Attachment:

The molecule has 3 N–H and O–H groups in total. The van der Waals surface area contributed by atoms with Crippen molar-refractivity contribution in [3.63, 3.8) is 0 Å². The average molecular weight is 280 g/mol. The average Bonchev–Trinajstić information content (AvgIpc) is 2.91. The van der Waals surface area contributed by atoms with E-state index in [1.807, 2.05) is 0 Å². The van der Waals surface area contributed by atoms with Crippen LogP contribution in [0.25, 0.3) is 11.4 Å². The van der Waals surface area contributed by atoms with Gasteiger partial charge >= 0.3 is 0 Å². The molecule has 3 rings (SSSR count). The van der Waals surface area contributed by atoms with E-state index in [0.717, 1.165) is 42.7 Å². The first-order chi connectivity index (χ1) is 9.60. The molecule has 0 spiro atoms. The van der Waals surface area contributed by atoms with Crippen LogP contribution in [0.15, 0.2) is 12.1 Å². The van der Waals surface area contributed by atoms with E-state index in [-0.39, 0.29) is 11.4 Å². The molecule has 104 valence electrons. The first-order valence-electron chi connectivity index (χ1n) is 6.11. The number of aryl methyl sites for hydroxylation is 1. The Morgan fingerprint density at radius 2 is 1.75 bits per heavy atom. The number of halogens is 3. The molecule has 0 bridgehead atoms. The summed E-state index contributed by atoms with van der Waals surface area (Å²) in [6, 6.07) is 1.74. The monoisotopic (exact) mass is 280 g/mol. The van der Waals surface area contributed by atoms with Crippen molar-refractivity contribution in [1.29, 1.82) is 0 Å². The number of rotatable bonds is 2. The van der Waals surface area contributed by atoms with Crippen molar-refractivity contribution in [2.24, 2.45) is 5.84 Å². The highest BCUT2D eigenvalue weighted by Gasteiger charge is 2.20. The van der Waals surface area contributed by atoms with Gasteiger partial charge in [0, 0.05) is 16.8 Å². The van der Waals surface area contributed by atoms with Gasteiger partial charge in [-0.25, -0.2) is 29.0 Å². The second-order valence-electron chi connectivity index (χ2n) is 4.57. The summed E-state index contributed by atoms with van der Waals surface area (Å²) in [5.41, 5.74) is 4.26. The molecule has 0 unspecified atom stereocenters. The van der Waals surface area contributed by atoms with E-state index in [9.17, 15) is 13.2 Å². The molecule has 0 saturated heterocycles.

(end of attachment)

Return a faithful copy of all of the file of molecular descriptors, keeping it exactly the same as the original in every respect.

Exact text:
The molecule has 3 N–H and O–H groups in total. The van der Waals surface area contributed by atoms with Crippen molar-refractivity contribution in [3.63, 3.8) is 0 Å². The average molecular weight is 280 g/mol. The average Bonchev–Trinajstić information content (AvgIpc) is 2.91. The van der Waals surface area contributed by atoms with E-state index in [1.807, 2.05) is 0 Å². The van der Waals surface area contributed by atoms with Crippen LogP contribution in [0.25, 0.3) is 11.4 Å². The van der Waals surface area contributed by atoms with Gasteiger partial charge >= 0.3 is 0 Å². The molecule has 3 rings (SSSR count). The van der Waals surface area contributed by atoms with E-state index in [0.717, 1.165) is 42.7 Å². The first-order chi connectivity index (χ1) is 9.60. The molecule has 0 spiro atoms. The van der Waals surface area contributed by atoms with Crippen LogP contribution in [0.15, 0.2) is 12.1 Å². The van der Waals surface area contributed by atoms with E-state index in [-0.39, 0.29) is 11.4 Å². The molecule has 104 valence electrons. The first-order valence-electron chi connectivity index (χ1n) is 6.11. The number of aryl methyl sites for hydroxylation is 1. The Morgan fingerprint density at radius 2 is 1.75 bits per heavy atom. The number of halogens is 3. The molecule has 0 bridgehead atoms. The summed E-state index contributed by atoms with van der Waals surface area (Å²) in [6, 6.07) is 1.74. The monoisotopic (exact) mass is 280 g/mol. The van der Waals surface area contributed by atoms with Crippen molar-refractivity contribution in [1.29, 1.82) is 0 Å². The number of rotatable bonds is 2. The van der Waals surface area contributed by atoms with Crippen molar-refractivity contribution in [2.24, 2.45) is 5.84 Å². The highest BCUT2D eigenvalue weighted by Gasteiger charge is 2.20. The van der Waals surface area contributed by atoms with Gasteiger partial charge in [0, 0.05) is 16.8 Å². The van der Waals surface area contributed by atoms with Gasteiger partial charge in [-0.25, -0.2) is 29.0 Å². The second-order valence-electron chi connectivity index (χ2n) is 4.57. The summed E-state index contributed by atoms with van der Waals surface area (Å²) in [5.41, 5.74) is 4.26. The molecule has 0 unspecified atom stereocenters. The van der Waals surface area contributed by atoms with E-state index in [9.17, 15) is 13.2 Å². The molecule has 0 saturated heterocycles.